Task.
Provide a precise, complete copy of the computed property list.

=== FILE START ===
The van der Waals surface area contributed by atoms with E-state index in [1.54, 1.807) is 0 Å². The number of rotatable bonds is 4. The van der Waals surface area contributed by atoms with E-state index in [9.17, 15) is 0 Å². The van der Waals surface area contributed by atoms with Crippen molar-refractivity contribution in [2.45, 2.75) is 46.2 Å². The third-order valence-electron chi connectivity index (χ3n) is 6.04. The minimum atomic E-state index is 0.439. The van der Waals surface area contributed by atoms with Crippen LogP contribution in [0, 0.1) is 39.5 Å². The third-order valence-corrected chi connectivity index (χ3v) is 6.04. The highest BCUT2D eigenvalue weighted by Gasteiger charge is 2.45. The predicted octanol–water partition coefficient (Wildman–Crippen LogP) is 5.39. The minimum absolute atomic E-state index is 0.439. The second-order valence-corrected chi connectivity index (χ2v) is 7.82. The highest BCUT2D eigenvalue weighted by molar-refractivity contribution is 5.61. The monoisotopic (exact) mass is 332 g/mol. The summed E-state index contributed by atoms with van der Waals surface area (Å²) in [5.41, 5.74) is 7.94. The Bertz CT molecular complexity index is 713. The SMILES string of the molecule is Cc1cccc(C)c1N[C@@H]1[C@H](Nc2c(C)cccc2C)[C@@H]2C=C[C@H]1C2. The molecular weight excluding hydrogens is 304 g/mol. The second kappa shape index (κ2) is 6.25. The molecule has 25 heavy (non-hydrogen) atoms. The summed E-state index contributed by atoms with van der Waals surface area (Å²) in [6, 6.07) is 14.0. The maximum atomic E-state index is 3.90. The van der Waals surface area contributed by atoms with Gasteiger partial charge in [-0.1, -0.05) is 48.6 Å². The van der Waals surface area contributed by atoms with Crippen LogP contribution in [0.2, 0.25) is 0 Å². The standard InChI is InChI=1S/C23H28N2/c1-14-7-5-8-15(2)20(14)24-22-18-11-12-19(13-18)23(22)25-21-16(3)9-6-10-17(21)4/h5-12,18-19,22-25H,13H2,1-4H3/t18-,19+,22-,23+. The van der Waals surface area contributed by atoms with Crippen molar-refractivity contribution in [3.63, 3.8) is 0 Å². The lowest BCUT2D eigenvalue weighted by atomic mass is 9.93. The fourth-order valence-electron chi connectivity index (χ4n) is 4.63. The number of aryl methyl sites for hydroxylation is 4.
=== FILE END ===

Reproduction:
The van der Waals surface area contributed by atoms with E-state index in [1.54, 1.807) is 0 Å². The number of rotatable bonds is 4. The van der Waals surface area contributed by atoms with E-state index in [9.17, 15) is 0 Å². The van der Waals surface area contributed by atoms with Crippen molar-refractivity contribution in [2.45, 2.75) is 46.2 Å². The third-order valence-electron chi connectivity index (χ3n) is 6.04. The minimum atomic E-state index is 0.439. The van der Waals surface area contributed by atoms with Crippen LogP contribution in [0, 0.1) is 39.5 Å². The third-order valence-corrected chi connectivity index (χ3v) is 6.04. The highest BCUT2D eigenvalue weighted by Gasteiger charge is 2.45. The predicted octanol–water partition coefficient (Wildman–Crippen LogP) is 5.39. The minimum absolute atomic E-state index is 0.439. The second-order valence-corrected chi connectivity index (χ2v) is 7.82. The highest BCUT2D eigenvalue weighted by molar-refractivity contribution is 5.61. The monoisotopic (exact) mass is 332 g/mol. The summed E-state index contributed by atoms with van der Waals surface area (Å²) in [5.41, 5.74) is 7.94. The Bertz CT molecular complexity index is 713. The SMILES string of the molecule is Cc1cccc(C)c1N[C@@H]1[C@H](Nc2c(C)cccc2C)[C@@H]2C=C[C@H]1C2. The molecular weight excluding hydrogens is 304 g/mol. The second kappa shape index (κ2) is 6.25. The molecule has 25 heavy (non-hydrogen) atoms. The summed E-state index contributed by atoms with van der Waals surface area (Å²) in [6, 6.07) is 14.0. The maximum atomic E-state index is 3.90. The van der Waals surface area contributed by atoms with Gasteiger partial charge in [-0.1, -0.05) is 48.6 Å². The van der Waals surface area contributed by atoms with Crippen LogP contribution in [0.2, 0.25) is 0 Å². The standard InChI is InChI=1S/C23H28N2/c1-14-7-5-8-15(2)20(14)24-22-18-11-12-19(13-18)23(22)25-21-16(3)9-6-10-17(21)4/h5-12,18-19,22-25H,13H2,1-4H3/t18-,19+,22-,23+. The van der Waals surface area contributed by atoms with Crippen molar-refractivity contribution in [3.63, 3.8) is 0 Å². The lowest BCUT2D eigenvalue weighted by atomic mass is 9.93. The fourth-order valence-electron chi connectivity index (χ4n) is 4.63. The number of aryl methyl sites for hydroxylation is 4.